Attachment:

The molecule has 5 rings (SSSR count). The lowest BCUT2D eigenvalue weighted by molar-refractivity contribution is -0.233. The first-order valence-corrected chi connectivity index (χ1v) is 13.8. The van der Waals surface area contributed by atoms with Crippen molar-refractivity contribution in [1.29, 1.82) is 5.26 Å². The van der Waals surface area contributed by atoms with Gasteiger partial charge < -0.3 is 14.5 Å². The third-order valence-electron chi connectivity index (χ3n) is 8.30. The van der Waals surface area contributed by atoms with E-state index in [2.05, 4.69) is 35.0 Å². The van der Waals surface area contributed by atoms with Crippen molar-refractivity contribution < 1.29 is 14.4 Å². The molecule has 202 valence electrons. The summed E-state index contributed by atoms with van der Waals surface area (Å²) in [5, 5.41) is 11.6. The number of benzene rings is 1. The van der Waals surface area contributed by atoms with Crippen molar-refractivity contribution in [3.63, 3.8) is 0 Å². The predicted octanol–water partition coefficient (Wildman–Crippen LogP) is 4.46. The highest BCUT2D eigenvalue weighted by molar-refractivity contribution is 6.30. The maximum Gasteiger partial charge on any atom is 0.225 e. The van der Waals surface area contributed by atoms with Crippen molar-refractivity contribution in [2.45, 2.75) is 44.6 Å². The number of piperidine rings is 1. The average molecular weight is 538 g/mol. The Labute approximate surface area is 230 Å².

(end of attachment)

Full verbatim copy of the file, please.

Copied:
The molecule has 5 rings (SSSR count). The lowest BCUT2D eigenvalue weighted by molar-refractivity contribution is -0.233. The first-order valence-corrected chi connectivity index (χ1v) is 13.8. The van der Waals surface area contributed by atoms with Crippen molar-refractivity contribution in [1.29, 1.82) is 5.26 Å². The van der Waals surface area contributed by atoms with Gasteiger partial charge < -0.3 is 14.5 Å². The third-order valence-electron chi connectivity index (χ3n) is 8.30. The van der Waals surface area contributed by atoms with E-state index in [2.05, 4.69) is 35.0 Å². The van der Waals surface area contributed by atoms with Crippen molar-refractivity contribution < 1.29 is 14.4 Å². The molecule has 202 valence electrons. The summed E-state index contributed by atoms with van der Waals surface area (Å²) in [5, 5.41) is 11.6. The number of benzene rings is 1. The van der Waals surface area contributed by atoms with Crippen molar-refractivity contribution in [3.63, 3.8) is 0 Å². The predicted octanol–water partition coefficient (Wildman–Crippen LogP) is 4.46. The highest BCUT2D eigenvalue weighted by molar-refractivity contribution is 6.30. The maximum Gasteiger partial charge on any atom is 0.225 e. The van der Waals surface area contributed by atoms with Crippen molar-refractivity contribution in [2.45, 2.75) is 44.6 Å². The number of piperidine rings is 1. The average molecular weight is 538 g/mol. The Labute approximate surface area is 230 Å².